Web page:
Victory had apparently been injured in a one-vehicle accident.
No witness had reported to Hunady, either directly or indirectly, that Victor was armed, only that he was “possibly” armed.
Hunady never attempted to follow up with any of the bystanders, first responders or Victor himself to ascertain whether Victor had a weapon.
Victor remained barricaded in his vehicle for approximately 10 minutes after Hunady arrived even as Hunady repeatedly commanded him to exit the vehicle.
When Victor finally stepped out of the car, a reasonable fact finder could conclude that he was neither aggressive nor threatening to Hunady or anyone else.
Video footage shows Victor taking slow, hesitant, halting steps in the muddy grass of the median, all of which is consistent with someone who has been injured in an automobile accident.
Victor made no threatening statements.
He appeared to hold an unidentified object wrapped in a cloth in his hand, which he did not relinquish despite Hunady’s commands to “drop it.” But there was no particular reason to believe the cloth-wrapped object was a firearm.
“A reasonable finder of fact could conclude from the evidence that it did not look like a weapon and that Victor was not brandishing anything in an aggressive or threatening manner,” Cassady wrote.
Cassady also stated that Hunady’s assertion that he shot Victor because he feared for his own life as well as the lives and safety of other officers, first responders and members of the public is one that a reasonable jury could reject.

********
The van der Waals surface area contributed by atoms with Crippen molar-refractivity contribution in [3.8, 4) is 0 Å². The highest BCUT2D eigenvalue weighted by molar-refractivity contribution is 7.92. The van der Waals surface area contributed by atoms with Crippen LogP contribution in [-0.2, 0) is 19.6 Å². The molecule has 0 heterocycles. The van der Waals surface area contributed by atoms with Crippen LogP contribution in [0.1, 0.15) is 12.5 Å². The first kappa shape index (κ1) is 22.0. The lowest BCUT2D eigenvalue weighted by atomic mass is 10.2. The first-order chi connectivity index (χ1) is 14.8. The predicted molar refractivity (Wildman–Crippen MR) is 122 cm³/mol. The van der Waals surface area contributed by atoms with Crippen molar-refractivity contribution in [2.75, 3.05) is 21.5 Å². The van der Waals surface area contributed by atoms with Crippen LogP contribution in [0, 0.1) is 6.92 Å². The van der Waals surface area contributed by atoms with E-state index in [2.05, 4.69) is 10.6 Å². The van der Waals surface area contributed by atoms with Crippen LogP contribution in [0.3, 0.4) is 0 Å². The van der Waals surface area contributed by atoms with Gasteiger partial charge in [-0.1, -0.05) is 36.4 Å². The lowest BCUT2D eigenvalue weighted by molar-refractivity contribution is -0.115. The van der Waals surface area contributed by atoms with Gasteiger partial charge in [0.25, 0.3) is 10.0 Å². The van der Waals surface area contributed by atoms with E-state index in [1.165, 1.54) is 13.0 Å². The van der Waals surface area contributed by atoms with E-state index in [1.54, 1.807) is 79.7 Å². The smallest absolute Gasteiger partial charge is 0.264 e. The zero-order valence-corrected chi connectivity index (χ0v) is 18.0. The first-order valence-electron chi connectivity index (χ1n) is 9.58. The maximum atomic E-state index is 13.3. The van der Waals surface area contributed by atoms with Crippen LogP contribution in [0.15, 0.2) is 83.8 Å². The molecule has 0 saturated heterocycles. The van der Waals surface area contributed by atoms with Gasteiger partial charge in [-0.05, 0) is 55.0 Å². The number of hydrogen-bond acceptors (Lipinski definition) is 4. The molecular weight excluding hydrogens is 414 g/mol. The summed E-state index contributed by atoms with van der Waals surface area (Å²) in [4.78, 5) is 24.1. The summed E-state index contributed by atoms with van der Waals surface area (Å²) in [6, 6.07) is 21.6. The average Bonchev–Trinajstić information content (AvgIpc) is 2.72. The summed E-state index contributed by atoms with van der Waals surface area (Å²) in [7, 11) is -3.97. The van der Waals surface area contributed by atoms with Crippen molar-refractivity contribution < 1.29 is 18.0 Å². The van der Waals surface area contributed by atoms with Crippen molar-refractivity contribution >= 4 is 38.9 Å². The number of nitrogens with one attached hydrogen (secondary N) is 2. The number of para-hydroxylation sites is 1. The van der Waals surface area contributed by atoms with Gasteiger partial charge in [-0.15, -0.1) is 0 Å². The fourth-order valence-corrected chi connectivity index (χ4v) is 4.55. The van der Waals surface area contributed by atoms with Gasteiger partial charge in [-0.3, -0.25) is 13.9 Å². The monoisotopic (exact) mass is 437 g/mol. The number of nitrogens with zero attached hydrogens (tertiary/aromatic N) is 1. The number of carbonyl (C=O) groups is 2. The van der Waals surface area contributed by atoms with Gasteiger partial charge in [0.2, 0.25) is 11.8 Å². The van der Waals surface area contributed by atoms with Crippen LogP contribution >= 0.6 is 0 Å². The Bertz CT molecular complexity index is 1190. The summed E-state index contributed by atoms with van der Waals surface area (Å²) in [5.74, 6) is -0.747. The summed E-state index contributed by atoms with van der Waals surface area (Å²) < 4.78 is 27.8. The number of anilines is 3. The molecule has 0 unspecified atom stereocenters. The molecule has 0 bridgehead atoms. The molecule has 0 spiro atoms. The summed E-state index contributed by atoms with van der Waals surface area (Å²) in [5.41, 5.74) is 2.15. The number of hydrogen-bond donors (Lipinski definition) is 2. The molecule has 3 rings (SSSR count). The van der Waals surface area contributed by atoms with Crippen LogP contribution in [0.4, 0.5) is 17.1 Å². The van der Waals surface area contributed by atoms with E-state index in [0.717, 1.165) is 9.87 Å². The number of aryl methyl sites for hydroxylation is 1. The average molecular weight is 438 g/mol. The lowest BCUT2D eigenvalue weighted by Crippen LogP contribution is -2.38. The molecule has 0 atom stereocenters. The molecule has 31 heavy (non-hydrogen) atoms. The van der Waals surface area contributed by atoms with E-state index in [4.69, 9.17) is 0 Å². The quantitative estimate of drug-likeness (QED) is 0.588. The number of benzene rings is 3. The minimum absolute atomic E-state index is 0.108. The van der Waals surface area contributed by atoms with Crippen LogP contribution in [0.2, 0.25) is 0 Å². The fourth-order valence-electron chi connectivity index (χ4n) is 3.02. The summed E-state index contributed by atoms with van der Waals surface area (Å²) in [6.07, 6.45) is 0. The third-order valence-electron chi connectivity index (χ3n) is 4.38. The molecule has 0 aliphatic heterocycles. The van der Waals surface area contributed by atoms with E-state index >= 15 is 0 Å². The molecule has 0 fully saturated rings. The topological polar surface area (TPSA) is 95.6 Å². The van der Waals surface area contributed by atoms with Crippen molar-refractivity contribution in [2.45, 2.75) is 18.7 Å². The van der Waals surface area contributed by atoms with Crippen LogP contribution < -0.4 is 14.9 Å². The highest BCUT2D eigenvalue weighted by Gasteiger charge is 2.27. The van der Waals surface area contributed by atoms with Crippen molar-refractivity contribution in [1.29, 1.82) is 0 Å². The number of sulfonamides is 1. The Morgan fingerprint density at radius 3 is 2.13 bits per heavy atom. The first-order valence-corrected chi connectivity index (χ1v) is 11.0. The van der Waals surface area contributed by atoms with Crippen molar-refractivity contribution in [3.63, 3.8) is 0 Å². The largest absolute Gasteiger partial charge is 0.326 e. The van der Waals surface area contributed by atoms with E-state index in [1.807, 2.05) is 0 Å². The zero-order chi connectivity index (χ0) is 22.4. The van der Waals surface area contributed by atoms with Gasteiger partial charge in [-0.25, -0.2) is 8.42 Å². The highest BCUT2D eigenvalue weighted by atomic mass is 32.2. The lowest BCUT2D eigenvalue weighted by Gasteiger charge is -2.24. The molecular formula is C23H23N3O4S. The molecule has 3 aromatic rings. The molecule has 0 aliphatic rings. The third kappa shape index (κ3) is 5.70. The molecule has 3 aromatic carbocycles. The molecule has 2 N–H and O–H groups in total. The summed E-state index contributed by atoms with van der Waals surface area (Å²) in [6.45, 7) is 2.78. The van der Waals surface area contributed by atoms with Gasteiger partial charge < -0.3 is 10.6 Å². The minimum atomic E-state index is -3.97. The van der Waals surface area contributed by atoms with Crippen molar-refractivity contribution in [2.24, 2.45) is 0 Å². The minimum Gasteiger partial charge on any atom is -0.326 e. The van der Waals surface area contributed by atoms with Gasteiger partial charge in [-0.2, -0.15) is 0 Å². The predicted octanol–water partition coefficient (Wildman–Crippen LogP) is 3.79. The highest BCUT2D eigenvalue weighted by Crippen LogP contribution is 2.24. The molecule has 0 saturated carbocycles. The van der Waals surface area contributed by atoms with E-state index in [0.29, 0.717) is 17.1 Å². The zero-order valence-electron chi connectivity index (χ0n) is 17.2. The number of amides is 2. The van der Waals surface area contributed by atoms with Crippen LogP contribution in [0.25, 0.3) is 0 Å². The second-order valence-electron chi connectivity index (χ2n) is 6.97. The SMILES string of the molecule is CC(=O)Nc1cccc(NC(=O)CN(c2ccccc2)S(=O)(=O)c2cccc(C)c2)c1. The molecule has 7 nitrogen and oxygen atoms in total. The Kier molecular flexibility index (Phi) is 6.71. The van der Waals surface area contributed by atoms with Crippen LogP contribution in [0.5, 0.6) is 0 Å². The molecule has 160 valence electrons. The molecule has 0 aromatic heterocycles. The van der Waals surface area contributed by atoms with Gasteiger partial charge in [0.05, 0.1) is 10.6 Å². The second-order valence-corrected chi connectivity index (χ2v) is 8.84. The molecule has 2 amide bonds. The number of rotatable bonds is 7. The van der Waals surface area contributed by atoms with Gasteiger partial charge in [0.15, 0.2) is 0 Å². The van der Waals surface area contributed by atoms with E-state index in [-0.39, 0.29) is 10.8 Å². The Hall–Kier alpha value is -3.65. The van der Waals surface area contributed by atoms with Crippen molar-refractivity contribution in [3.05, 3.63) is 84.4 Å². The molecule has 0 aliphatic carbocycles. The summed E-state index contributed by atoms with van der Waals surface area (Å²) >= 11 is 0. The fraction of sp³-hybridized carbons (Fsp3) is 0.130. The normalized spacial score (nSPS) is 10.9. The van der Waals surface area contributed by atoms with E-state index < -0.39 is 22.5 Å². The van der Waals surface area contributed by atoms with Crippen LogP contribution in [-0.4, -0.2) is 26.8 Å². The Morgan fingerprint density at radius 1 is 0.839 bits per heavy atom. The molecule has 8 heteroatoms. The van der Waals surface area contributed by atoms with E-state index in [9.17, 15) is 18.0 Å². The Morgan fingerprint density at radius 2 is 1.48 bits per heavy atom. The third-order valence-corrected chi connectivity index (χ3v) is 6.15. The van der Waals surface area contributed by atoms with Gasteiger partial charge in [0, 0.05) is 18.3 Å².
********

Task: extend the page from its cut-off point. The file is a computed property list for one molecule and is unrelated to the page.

“… Hunady and his colleagues were not standing out in the open, but instead had taken cover behind a fire truck,” Cassady wrote. “In the light most favorable to the plaintiff, the record shows that Victor was not aggressive, was not advancing at the time of the shooting, was standing still approximately 20 feet from Deputy Hunady, and appeared disoriented or in shock from the accident.”
Cassady also noted that Victor was within range of Hunady’s Taser, “which he had on his persona and available to deploy at any time had he elected to do so.”
Another relevant consideration, Cassady wrote, is that “during the entire time they shouted commands at Victor from behind the safety of the fire truck, neither Hunady nor any other officer on the scene ever warned to Victor that he would be shot if he failed to comply with commands to ‘drop it,’ ‘stop advancing,’ and the like.”
“If the facts are taken in the light most favorable to plaintiff, then Hunady used deadly force on a subject who was not behaving aggressively, who did not pose an imminent threat to anyone, who appeared dazed and confused after being injured in a car accident, and who was following the officers’ instructions by exiting his vehicle and walking slowly toward them, all because he was holding an unidentifiable object wrapped in cloth in his injured hands,” Cassady wrote. “There is no plausible argument that a reasonable officer would not have known the use of deadly force to be a constitutional violation in those circumstances…. For all of the reasons, Hunady is not entitled to qualified immunity.”
As for Mack’s claim for qualified immunity, Cassady wrote, “There is no dispute that Sheriff Mack was responsible for training BCSO deputied and setting BCSO policy at all relevant times.”
In support of the failure to train theory, Cassady wrote, the plaintiff identified the following defects in BCSO training protocols for deputies:
No specific training on armed, barricaded subjects.